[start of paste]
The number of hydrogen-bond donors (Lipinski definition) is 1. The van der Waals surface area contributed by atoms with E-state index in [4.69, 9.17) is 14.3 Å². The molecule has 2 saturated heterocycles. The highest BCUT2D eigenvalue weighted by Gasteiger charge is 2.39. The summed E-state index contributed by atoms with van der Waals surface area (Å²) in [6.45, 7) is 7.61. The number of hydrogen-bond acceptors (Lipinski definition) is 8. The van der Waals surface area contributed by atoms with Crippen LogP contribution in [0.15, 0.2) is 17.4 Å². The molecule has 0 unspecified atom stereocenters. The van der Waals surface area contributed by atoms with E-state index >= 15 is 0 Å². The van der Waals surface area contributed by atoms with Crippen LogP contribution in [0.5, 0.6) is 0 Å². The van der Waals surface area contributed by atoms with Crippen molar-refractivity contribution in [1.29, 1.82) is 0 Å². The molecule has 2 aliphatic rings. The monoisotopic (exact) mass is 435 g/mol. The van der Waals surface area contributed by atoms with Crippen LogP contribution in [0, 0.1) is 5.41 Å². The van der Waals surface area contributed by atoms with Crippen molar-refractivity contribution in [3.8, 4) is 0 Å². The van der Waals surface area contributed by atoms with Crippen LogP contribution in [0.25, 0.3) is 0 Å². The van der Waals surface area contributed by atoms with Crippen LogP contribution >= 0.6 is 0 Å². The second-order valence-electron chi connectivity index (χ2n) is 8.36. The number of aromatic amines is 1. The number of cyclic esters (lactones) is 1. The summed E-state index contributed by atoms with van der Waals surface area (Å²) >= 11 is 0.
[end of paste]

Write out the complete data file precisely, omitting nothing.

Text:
The number of hydrogen-bond donors (Lipinski definition) is 1. The van der Waals surface area contributed by atoms with E-state index in [4.69, 9.17) is 14.3 Å². The molecule has 2 saturated heterocycles. The highest BCUT2D eigenvalue weighted by Gasteiger charge is 2.39. The summed E-state index contributed by atoms with van der Waals surface area (Å²) in [6.45, 7) is 7.61. The number of hydrogen-bond acceptors (Lipinski definition) is 8. The van der Waals surface area contributed by atoms with Crippen LogP contribution in [0.15, 0.2) is 17.4 Å². The molecule has 0 unspecified atom stereocenters. The van der Waals surface area contributed by atoms with E-state index >= 15 is 0 Å². The van der Waals surface area contributed by atoms with Crippen LogP contribution in [0.5, 0.6) is 0 Å². The van der Waals surface area contributed by atoms with Crippen molar-refractivity contribution in [1.29, 1.82) is 0 Å². The molecule has 2 aliphatic rings. The monoisotopic (exact) mass is 435 g/mol. The van der Waals surface area contributed by atoms with Crippen LogP contribution in [0, 0.1) is 5.41 Å². The van der Waals surface area contributed by atoms with Crippen molar-refractivity contribution in [3.8, 4) is 0 Å². The van der Waals surface area contributed by atoms with Crippen LogP contribution in [0.25, 0.3) is 0 Å². The van der Waals surface area contributed by atoms with Crippen LogP contribution >= 0.6 is 0 Å². The second-order valence-electron chi connectivity index (χ2n) is 8.36. The number of aromatic amines is 1. The number of cyclic esters (lactones) is 1. The summed E-state index contributed by atoms with van der Waals surface area (Å²) >= 11 is 0.